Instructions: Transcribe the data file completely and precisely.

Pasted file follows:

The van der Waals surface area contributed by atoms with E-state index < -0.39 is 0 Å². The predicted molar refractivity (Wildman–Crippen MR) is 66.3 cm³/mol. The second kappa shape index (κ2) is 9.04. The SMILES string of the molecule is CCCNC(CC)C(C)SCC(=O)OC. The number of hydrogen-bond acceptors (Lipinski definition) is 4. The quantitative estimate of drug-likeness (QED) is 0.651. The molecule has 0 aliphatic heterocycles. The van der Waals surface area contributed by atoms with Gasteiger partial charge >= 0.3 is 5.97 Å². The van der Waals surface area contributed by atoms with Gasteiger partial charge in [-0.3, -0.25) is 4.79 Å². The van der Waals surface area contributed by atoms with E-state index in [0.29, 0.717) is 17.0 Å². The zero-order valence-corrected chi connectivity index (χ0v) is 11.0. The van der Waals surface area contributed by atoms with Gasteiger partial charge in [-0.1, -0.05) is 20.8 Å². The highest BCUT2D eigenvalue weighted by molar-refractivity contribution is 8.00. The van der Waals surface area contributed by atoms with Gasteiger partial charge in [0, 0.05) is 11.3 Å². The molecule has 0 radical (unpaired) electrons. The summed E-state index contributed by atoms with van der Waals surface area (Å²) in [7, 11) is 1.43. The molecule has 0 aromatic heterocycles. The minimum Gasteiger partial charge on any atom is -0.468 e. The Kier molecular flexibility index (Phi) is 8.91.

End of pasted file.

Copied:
The van der Waals surface area contributed by atoms with E-state index < -0.39 is 0 Å². The predicted molar refractivity (Wildman–Crippen MR) is 66.3 cm³/mol. The second kappa shape index (κ2) is 9.04. The SMILES string of the molecule is CCCNC(CC)C(C)SCC(=O)OC. The number of hydrogen-bond acceptors (Lipinski definition) is 4. The quantitative estimate of drug-likeness (QED) is 0.651. The molecule has 0 aliphatic heterocycles. The van der Waals surface area contributed by atoms with Gasteiger partial charge >= 0.3 is 5.97 Å². The van der Waals surface area contributed by atoms with Gasteiger partial charge in [-0.3, -0.25) is 4.79 Å². The van der Waals surface area contributed by atoms with E-state index in [0.29, 0.717) is 17.0 Å². The zero-order valence-corrected chi connectivity index (χ0v) is 11.0. The van der Waals surface area contributed by atoms with Gasteiger partial charge in [-0.1, -0.05) is 20.8 Å². The highest BCUT2D eigenvalue weighted by molar-refractivity contribution is 8.00. The van der Waals surface area contributed by atoms with Gasteiger partial charge in [0, 0.05) is 11.3 Å². The molecule has 0 radical (unpaired) electrons. The summed E-state index contributed by atoms with van der Waals surface area (Å²) in [7, 11) is 1.43. The molecule has 0 aromatic heterocycles. The minimum Gasteiger partial charge on any atom is -0.468 e. The Kier molecular flexibility index (Phi) is 8.91.